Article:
The Other I

July 9, 2007

A nun’s very Catholic family

Filed under: Catholicism and other questions of religion,Life as a Nun — theotheri @ 4:13 pm

We grew up in a very very Catholic family.  In fact, we were super-Catholics, and were burdened with the belief that we were each chosen to do something very great with our lives.  So we thought pretty highly of ourselves, and thought we were a moral cut above the average sinner.  My father believed that the greatest thing any of his children could achieve was to become saints.  Sanctity became our highest goal.

 On the wall of the kitchen was a Christian calendar listing the feast being celebrated on each particular day.  Each one of us were named after a Catholic saint who was held up as our special example, and whose feast day was celebrated on the par with birthdays.  I was named after St. Therese of Liseaux, the “Little Flower” who became a cloistered nun and died in her early twenties, having celebrated the value of “little things.”  I never liked being named after her.  My plans for myself were never little. 

Every night the family gathered after dinner to say the family rosary together.  Mom was often pregnant and was the only one permitted to sit during this ritual.  The rest of us sprawled in what we called kneeling, positions that were rather surprisingly tolerated by a otherwise pretty strict parenting code.  During the forty days of Lent preceeding Easter, we each engaged in a series of public resolutions like abstaining from candy or parties or listening to our favourite loud music.  At Easter, Dad hid what he called an Alleluia Egg, pure white with Alleluia printed across its face in yellow food coloring.  Whoever found it earned a prize.  Mostly it was hard to find.  Once it was in the telephone (it was eventually found by the telephone repairman who was called in when the phone wouldn’t work), another time in the dust bag of the vacuum.  And there were first Communions and Confirmations, baptisms, and all the rituals of the Catholic year.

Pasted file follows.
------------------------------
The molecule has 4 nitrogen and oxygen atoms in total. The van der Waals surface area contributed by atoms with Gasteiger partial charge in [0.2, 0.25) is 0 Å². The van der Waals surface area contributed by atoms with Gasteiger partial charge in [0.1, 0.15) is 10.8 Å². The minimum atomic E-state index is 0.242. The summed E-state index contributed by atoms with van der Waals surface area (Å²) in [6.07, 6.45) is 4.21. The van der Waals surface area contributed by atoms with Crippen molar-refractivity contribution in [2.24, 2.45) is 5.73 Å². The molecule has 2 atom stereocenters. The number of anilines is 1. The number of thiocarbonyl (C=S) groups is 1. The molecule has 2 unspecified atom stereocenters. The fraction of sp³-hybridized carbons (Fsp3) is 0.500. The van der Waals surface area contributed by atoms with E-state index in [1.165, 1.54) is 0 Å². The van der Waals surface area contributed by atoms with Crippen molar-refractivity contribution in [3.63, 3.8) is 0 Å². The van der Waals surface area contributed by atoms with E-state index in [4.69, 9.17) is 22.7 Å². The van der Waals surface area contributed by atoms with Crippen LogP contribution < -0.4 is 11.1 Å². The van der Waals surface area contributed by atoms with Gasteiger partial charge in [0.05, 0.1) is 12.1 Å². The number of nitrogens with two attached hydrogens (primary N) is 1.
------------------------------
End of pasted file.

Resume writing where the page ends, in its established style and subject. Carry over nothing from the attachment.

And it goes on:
I thought all Catholic families were more or less like us.   But there was one critical difference between us and most other Catholic families.  For all his commitment, Dad wasn’t afraid to teach us how to ask questions, and to challenge religious authority.  I was an expert on the fine nuances of papal infallibility, and on just when the pope couldn’t be wrong, and the much larger arena when his view should merely be respected if not accepted.  This unsubmissive attitude, this default setting of disbelief, if you will,  which I learned at home, was not at all what most Catholics were like.  It certainly was not what was expected of me in the convent.   


  1. Theres plenty of spammy comments on this site. Have you actually thought about trying to eliminate them or installing a extension?


    Comment by Valerie Aquero — March 12, 2012 @ 10:00 pm | Reply

    • I’d be interested to know which comments you consider “spammy.” When I leave a comment in, it is with the assumption that the writer is sincere in his/her comment, whether or not I agree with it. I was tempted After some thought, I decided to edit out your swearing. I do not feel that any of the comments currently on this blog deserve it. No one is trying to sell Viagra or imitation Rolex watches. In any case, I’m inclined to think that comments without expletives are more apt to reflect less drinking and more thinking.

      I’m open to hearing why you think I may be wrong, and should re-instate your original comment as is.


      Comment by theotheri — March 12, 2012 @ 10:05 pm | Reply

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